Peeping Tate? Luxe Neighbors Sue Tate Modern Over Visitor Voyeurism

They claim a viewing platform has turned their homes into 'fishbowls.'

The Neo Bankside apartments (L) and the Tate Modern extension (R). Photo courtesy BEN STANSALL/AFP/Getty Images.
The Neo Bankside apartments (L) and the Tate Modern extension (R). Photo courtesy BEN STANSALL/AFP/Getty Images.

Five residents of a luxury apartment building located next door to the new Tate Modern extension have launched a lawsuit against the museum, claiming that Tate visitors’ voyeurism is affecting their quality of life, putting them under “near constant surveillance,” and turning their homes into “goldfish bowls.”

The Herzog & de Meuron-designed extension was opened last year, featuring a 360-degree viewing deck on the top floor. Just a stone’s throw away are the Neo Bankside apartments, which are reportedly priced between £1.5 million (about $1.9 million) and £19 million (about $25 million). Many boast floor-to-ceiling windows with stunning views of London’s skyline, and some directly face the museum.

“I don’t know how many people realized that the Tate extension would include this viewing deck… I understand where they’re coming from, because they’ve lost their privacy,” Suzanne Goldman, a resident of Neo Bankside whose apartment does not face the Tate, told the Guardian.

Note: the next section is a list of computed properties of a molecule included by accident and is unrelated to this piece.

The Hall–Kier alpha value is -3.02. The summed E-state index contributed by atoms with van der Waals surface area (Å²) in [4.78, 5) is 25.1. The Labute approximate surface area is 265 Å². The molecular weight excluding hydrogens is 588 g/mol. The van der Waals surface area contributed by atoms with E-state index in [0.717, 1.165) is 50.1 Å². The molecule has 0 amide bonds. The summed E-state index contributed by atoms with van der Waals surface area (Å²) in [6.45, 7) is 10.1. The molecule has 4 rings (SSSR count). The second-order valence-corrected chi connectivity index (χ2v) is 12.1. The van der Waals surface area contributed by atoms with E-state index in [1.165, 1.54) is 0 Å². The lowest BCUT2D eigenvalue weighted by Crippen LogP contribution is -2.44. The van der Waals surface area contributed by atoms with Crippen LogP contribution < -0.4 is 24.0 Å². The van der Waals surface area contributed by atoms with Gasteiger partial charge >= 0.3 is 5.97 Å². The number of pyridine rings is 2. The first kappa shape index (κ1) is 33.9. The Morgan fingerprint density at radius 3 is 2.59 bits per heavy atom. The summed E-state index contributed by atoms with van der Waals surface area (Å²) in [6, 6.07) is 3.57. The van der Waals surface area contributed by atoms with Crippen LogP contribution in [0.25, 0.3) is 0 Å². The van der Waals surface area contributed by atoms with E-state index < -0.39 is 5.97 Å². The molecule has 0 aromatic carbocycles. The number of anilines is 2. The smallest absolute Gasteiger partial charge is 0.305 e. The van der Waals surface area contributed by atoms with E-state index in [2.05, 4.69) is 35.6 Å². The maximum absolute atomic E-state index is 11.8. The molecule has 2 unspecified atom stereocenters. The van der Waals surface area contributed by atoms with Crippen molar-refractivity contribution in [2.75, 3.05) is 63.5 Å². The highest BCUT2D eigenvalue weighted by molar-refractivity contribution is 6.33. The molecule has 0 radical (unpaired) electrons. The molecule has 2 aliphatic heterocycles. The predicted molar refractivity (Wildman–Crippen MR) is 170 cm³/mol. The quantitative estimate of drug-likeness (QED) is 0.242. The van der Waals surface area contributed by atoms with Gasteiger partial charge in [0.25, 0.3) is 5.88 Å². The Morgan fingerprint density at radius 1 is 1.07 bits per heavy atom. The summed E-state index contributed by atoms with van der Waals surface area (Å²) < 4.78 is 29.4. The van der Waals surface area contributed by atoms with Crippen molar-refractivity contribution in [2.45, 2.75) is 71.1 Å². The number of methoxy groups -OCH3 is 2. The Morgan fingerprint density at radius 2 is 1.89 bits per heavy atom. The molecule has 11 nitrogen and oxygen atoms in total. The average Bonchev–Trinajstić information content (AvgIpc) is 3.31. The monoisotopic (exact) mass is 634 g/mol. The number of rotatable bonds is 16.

In September, artnet News reported that some residents of the apartments were getting waved at by Tate visitors from the viewing platform. Other visitors were taking pictures of the inside of the homes and posting them to Instagram, while some have reportedly used binoculars to get a closer look. The Tate responded by placing a sign on the platform reading, “Please respect our neighbours’ privacy.”

Soon after the controversy began to make headlines, Nicholas Serota, the Tate’s outgoing director, advised the affected residents, “If you want privacy, get net curtains.”

Apparently, neither of these solutions have been satisfactory. The residents even offered to buy the Tate a screen to cover part of the viewing platform, but the museum declined. In the end, it will be up to a court of law to decide which party will have to compromise with blackout shades.

A Tate spokesperson told artnet News“The design of the building has always included a high-level terrace for the benefit of the public, but we cannot comment further given the conditions of the legal process.”


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